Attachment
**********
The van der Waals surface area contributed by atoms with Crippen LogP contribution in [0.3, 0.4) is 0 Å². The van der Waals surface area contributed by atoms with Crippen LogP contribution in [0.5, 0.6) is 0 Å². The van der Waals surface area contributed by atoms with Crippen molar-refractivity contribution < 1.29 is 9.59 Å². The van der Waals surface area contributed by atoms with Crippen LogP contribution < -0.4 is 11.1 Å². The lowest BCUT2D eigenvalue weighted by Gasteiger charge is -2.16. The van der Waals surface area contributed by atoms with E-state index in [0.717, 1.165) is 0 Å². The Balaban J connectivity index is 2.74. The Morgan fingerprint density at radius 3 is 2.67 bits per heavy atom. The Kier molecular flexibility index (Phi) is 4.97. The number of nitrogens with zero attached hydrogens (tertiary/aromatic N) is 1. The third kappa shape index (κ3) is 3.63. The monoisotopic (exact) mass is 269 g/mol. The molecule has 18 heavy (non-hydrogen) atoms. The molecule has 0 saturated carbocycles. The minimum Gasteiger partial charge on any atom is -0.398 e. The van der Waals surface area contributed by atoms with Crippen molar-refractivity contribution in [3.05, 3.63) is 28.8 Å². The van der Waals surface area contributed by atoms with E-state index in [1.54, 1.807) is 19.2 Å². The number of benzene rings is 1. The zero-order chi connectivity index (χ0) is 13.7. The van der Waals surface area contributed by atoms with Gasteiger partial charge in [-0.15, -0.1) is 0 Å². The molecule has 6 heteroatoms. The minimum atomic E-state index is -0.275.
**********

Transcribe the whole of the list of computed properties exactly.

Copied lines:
The van der Waals surface area contributed by atoms with Crippen LogP contribution in [0.3, 0.4) is 0 Å². The van der Waals surface area contributed by atoms with Crippen LogP contribution in [0.5, 0.6) is 0 Å². The van der Waals surface area contributed by atoms with Crippen molar-refractivity contribution < 1.29 is 9.59 Å². The van der Waals surface area contributed by atoms with Crippen LogP contribution < -0.4 is 11.1 Å². The lowest BCUT2D eigenvalue weighted by Gasteiger charge is -2.16. The van der Waals surface area contributed by atoms with E-state index in [0.717, 1.165) is 0 Å². The Balaban J connectivity index is 2.74. The Morgan fingerprint density at radius 3 is 2.67 bits per heavy atom. The Kier molecular flexibility index (Phi) is 4.97. The number of nitrogens with zero attached hydrogens (tertiary/aromatic N) is 1. The third kappa shape index (κ3) is 3.63. The monoisotopic (exact) mass is 269 g/mol. The molecule has 18 heavy (non-hydrogen) atoms. The molecule has 0 saturated carbocycles. The minimum Gasteiger partial charge on any atom is -0.398 e. The van der Waals surface area contributed by atoms with Crippen molar-refractivity contribution in [3.05, 3.63) is 28.8 Å². The van der Waals surface area contributed by atoms with E-state index in [1.54, 1.807) is 19.2 Å². The number of benzene rings is 1. The zero-order chi connectivity index (χ0) is 13.7. The van der Waals surface area contributed by atoms with Gasteiger partial charge in [-0.15, -0.1) is 0 Å². The molecule has 6 heteroatoms. The minimum atomic E-state index is -0.275.